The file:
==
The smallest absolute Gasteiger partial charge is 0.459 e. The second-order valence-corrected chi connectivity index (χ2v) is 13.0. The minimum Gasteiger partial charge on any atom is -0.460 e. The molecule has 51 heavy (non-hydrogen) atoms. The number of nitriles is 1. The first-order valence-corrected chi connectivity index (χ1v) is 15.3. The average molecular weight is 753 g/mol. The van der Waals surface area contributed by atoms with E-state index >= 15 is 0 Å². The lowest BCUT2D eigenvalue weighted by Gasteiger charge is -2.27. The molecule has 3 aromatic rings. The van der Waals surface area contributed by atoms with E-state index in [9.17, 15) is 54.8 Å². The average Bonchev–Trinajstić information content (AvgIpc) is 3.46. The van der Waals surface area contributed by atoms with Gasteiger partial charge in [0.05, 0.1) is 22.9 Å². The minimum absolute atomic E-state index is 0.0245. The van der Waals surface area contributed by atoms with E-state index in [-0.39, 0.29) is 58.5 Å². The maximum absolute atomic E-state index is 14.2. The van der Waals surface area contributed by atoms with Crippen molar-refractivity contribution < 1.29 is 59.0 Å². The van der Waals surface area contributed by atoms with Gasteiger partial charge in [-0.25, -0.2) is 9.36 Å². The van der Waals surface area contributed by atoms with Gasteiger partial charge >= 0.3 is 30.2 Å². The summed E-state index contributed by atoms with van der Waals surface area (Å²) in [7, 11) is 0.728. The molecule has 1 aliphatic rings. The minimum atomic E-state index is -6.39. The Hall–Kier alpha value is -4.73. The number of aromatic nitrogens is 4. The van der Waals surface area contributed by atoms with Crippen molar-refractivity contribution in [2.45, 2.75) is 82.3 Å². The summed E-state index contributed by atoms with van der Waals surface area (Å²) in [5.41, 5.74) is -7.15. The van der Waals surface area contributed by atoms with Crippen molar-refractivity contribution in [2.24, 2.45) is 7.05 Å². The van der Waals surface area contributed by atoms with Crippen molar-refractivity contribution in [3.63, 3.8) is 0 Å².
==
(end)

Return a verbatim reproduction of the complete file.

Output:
The smallest absolute Gasteiger partial charge is 0.459 e. The second-order valence-corrected chi connectivity index (χ2v) is 13.0. The minimum Gasteiger partial charge on any atom is -0.460 e. The molecule has 51 heavy (non-hydrogen) atoms. The number of nitriles is 1. The first-order valence-corrected chi connectivity index (χ1v) is 15.3. The average molecular weight is 753 g/mol. The van der Waals surface area contributed by atoms with E-state index >= 15 is 0 Å². The lowest BCUT2D eigenvalue weighted by Gasteiger charge is -2.27. The molecule has 3 aromatic rings. The van der Waals surface area contributed by atoms with E-state index in [9.17, 15) is 54.8 Å². The average Bonchev–Trinajstić information content (AvgIpc) is 3.46. The van der Waals surface area contributed by atoms with Gasteiger partial charge in [0.05, 0.1) is 22.9 Å². The minimum absolute atomic E-state index is 0.0245. The van der Waals surface area contributed by atoms with E-state index in [-0.39, 0.29) is 58.5 Å². The maximum absolute atomic E-state index is 14.2. The van der Waals surface area contributed by atoms with Crippen molar-refractivity contribution < 1.29 is 59.0 Å². The van der Waals surface area contributed by atoms with Gasteiger partial charge in [-0.25, -0.2) is 9.36 Å². The van der Waals surface area contributed by atoms with Gasteiger partial charge >= 0.3 is 30.2 Å². The summed E-state index contributed by atoms with van der Waals surface area (Å²) in [7, 11) is 0.728. The molecule has 1 aliphatic rings. The minimum atomic E-state index is -6.39. The Hall–Kier alpha value is -4.73. The number of aromatic nitrogens is 4. The van der Waals surface area contributed by atoms with Crippen molar-refractivity contribution in [2.45, 2.75) is 82.3 Å². The summed E-state index contributed by atoms with van der Waals surface area (Å²) in [5.41, 5.74) is -7.15. The van der Waals surface area contributed by atoms with Crippen molar-refractivity contribution in [2.24, 2.45) is 7.05 Å². The van der Waals surface area contributed by atoms with Crippen molar-refractivity contribution in [3.63, 3.8) is 0 Å².